6-1.

Round 8: David Beaudrie with Junk Midrange:

I won the die roll. Game 1 I missed a Swiftspear trigger which may have made the difference in the game. I think I missed like 10 triggers this tournament. Game 2 he plays Drown in Sorrow forgetting that I have Hall of Triumph in play and I beat him to death with Eidolon of the Great Revel and Goblin Rabblemaster. Game 3 he mulls to 5 and keeps a 1 lander and I win on turn 4.

7-1.

Round 9: David Fulk with R/W Control:

I lost the die roll. David is from Virginia, and needed to get some testing in for the Pro Tour Honolulu. Uh oh… We start the game and he has a red white deck but isn’t playing creatures. Double uh oh… I try to play around Anger of the Gods and Elspeth as best I can, but he has 4 and 4 maindeck, and it turns out I have trouble beating those cards. If I could’ve designed my opponent’s deck to beat mine, this would be it. Game 2 doesn’t go much better. I also missed an Eidolon trigger that ended up not mattering. Did I mention I miss a lot of triggers?

7-2.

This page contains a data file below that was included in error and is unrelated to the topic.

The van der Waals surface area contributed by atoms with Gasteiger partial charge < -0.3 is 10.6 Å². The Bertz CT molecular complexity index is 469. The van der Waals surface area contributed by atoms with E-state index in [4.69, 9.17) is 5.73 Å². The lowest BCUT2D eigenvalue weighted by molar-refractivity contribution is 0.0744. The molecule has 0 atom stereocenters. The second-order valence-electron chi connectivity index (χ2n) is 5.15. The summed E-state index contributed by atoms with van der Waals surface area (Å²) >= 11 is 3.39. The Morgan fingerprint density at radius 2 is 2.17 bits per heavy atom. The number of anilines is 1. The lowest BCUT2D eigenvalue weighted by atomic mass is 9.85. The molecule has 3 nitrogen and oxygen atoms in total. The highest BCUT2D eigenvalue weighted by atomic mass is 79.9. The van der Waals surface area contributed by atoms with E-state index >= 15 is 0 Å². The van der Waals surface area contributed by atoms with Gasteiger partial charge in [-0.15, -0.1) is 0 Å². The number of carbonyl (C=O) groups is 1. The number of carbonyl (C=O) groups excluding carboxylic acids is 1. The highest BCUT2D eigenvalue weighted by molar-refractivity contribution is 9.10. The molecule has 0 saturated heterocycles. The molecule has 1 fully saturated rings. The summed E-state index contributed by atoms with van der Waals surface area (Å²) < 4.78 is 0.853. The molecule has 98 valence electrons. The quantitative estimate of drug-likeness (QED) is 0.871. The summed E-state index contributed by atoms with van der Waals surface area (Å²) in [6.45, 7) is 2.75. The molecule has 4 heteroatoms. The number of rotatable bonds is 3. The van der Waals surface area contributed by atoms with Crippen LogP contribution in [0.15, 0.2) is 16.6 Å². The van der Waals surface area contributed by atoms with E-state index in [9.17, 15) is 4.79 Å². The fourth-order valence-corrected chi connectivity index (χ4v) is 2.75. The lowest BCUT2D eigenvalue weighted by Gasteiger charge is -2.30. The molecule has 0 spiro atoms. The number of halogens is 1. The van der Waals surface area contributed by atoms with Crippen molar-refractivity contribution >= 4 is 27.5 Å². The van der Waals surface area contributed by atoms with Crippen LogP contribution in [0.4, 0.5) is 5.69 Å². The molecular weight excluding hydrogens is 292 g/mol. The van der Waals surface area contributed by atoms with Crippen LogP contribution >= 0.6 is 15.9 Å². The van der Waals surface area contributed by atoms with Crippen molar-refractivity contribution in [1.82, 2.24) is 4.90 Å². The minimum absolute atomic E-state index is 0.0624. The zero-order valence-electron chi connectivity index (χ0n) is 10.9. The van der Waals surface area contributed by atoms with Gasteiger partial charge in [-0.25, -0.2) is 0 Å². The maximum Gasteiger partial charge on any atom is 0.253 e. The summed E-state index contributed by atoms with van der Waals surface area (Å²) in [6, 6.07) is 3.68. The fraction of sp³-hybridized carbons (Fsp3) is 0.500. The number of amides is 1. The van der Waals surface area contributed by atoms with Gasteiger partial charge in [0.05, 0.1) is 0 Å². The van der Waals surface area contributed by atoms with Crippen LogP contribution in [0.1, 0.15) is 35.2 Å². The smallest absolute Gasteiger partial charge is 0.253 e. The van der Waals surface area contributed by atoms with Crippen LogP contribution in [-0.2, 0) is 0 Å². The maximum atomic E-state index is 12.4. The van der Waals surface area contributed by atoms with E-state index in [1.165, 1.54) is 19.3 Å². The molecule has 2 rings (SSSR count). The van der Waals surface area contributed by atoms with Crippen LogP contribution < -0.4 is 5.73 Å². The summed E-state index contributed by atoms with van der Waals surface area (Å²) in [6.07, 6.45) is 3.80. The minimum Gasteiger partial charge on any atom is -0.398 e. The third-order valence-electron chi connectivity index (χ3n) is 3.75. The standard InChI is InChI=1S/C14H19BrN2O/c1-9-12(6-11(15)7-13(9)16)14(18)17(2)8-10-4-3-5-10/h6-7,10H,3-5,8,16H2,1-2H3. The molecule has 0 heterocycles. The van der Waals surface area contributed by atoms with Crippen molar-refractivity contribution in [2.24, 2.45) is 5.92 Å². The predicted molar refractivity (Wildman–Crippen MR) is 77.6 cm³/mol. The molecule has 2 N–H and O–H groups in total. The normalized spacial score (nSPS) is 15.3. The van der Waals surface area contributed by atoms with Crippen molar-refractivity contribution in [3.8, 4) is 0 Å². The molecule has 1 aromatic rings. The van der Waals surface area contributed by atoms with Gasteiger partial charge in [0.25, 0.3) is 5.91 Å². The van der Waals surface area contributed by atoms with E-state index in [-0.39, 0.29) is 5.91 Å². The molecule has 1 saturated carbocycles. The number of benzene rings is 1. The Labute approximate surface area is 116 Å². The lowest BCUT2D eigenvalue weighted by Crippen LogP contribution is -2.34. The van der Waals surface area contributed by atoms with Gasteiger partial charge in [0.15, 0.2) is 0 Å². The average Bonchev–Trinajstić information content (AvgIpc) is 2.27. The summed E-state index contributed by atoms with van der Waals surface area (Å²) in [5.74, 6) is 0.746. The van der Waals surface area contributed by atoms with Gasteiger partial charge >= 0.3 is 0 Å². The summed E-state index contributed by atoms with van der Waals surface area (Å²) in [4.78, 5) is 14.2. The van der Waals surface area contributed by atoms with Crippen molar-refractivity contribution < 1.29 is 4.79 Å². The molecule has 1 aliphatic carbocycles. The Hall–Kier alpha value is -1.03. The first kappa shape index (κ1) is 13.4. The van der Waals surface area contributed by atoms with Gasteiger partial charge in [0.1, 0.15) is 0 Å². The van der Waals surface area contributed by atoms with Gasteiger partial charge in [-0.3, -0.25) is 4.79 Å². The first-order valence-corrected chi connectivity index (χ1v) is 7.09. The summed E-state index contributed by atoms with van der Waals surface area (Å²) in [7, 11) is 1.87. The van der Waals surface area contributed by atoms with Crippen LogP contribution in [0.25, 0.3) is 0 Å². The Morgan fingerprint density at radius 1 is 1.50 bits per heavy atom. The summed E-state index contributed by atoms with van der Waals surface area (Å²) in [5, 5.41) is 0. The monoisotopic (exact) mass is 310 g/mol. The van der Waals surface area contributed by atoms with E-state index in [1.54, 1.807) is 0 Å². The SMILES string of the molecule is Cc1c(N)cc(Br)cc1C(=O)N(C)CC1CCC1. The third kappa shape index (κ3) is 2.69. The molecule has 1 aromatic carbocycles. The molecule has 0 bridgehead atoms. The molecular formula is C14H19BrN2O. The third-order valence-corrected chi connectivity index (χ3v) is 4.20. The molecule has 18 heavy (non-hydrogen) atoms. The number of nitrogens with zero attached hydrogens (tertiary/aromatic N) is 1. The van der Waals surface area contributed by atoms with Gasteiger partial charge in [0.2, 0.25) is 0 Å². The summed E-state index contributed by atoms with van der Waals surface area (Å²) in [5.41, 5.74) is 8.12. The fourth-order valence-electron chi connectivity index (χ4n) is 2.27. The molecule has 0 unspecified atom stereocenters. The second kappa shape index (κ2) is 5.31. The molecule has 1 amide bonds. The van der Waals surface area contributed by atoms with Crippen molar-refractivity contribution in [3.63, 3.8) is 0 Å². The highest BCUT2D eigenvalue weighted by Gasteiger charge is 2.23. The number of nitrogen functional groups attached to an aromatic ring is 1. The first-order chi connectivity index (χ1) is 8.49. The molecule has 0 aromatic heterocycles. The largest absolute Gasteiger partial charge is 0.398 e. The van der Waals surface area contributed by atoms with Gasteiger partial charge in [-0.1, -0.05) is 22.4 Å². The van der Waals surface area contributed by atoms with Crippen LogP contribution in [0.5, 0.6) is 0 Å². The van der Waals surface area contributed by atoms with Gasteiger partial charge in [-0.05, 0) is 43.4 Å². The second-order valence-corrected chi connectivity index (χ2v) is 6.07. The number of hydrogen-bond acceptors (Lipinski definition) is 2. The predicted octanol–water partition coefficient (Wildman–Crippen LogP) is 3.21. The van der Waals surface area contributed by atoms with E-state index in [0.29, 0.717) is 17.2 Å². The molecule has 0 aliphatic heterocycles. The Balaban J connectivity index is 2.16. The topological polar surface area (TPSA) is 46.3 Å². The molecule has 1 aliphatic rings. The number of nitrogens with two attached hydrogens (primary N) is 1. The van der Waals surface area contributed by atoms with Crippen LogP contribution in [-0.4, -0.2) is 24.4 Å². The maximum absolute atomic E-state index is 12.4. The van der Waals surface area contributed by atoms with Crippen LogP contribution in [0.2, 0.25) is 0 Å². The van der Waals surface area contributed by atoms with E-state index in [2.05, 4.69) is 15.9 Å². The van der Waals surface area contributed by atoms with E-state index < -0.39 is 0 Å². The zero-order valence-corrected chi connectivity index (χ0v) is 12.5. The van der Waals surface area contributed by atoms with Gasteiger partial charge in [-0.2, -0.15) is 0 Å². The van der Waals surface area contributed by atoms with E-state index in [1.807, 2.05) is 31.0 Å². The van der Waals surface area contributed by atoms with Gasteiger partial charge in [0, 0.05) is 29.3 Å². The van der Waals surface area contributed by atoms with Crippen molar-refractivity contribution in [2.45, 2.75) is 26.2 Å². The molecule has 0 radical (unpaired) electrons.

I’m probably dead for top 8 here, but I can draw into top 32, which is still good for $100 and 4 open points (which I will probably never use). My opponent wants to play it out since he thinks he can make it.

Round 10: David Gross with Naya Midrange:

I lost the die roll. Game 1 he was able to stabilize with Ajani and kill me with a Fleecemane Lion. Game 2 I keep a hand with Akroan Crusader, 1 land, and 2 Titan’s Strengths. I deal 9 damage to him on turn 2, and my friend watching says he could’ve sworn I was playing Legacy RDW. He Angers me on turn 3 and then I play Rabblemaster and he scoops. THIS DECK IS SWEET!!! Game 3 I keep a much fairer hand and manage to burn him out before he gets enough land to blow up my board with Polukranos.

8-2. 9th Place.

9th Place is a tad bit disappointing, but still very good for my first Open. I obviously had to run well to get that result. All of my opponents were very nice as well, and It was great catching up with some friends from Rochester. Congrats to Mario Martinez on the top 8 and Kevin Jones on winning the whole thing!

– Ben Schoenbrun

– Red Deck Winning